Scientists at CERN have revealed that the restart of the Large Hadron Collider has been put back to September.
This is the second time that the re-launch has been delayed.
Originally, the LHC was set for a November 2008 restart but this was shunted to July of this year.
Further delays in fixing the machine means that it will now be switched back on in the autumn.
"The new schedule foresees first beams in the LHC at the end of September this year, with collisions following in late October," said CERN in a statement.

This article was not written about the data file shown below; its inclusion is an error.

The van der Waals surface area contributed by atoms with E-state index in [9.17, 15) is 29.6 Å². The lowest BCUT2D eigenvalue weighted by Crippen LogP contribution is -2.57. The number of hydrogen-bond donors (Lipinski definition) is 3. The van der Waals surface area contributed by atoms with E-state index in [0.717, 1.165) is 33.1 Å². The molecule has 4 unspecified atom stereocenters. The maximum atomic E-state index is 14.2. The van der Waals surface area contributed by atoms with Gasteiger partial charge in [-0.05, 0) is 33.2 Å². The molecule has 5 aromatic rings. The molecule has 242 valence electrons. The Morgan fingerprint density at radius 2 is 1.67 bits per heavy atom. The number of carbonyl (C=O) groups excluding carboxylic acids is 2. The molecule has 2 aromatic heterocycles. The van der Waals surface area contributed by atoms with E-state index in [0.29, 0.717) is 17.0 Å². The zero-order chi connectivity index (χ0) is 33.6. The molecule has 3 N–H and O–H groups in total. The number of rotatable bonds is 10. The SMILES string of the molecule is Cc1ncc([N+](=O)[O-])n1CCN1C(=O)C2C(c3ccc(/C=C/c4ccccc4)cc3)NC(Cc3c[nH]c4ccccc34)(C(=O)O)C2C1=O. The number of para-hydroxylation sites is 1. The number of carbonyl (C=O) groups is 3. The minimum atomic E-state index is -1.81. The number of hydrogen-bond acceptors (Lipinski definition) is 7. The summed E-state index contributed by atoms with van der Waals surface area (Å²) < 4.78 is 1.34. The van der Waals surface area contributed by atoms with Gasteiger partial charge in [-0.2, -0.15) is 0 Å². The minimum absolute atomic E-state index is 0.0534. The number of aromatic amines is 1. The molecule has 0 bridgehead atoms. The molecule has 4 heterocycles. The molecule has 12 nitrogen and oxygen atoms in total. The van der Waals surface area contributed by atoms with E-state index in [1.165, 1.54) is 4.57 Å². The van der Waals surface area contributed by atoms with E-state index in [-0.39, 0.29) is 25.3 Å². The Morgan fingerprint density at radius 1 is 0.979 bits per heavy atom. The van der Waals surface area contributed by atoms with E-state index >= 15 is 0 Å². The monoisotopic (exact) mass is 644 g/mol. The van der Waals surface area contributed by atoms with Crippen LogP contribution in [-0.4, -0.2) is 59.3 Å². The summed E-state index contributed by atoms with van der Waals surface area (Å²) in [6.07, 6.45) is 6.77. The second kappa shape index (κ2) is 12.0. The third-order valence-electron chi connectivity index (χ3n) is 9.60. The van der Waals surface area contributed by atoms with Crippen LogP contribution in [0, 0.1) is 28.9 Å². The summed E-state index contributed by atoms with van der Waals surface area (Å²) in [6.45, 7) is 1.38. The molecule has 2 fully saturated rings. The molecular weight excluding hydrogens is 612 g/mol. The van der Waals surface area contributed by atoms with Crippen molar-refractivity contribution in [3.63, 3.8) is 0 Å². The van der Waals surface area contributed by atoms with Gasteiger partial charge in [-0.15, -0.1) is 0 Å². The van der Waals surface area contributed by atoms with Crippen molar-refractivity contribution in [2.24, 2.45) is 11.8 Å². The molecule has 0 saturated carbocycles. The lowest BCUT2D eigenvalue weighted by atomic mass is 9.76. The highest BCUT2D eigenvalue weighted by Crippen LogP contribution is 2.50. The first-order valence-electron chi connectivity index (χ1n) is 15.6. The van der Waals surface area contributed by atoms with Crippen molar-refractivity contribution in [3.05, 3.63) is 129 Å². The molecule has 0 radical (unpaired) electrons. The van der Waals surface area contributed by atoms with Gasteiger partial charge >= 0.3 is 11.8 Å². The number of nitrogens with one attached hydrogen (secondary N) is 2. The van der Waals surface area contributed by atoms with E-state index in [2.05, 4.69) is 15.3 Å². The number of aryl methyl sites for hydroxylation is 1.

Big Bang in theory
The Large Hadron Collider cost £3.5 billion to make and has been created to recreate the moments after a big bang takes place.
Well, that's the theory. In reality, the LHC has been beset with problems. An initial malfunction happened soon after the machine was switched on for the first time in September 2008.
This caused multiple electrical problems between the 53 magnets used, whichwas eventuallyblamed on a dodgy soldered connection.
So far the repairs have cost around £24 million – this includes new protection to the LHC, which should make sure when the machine is finally switched on it stays switched on.
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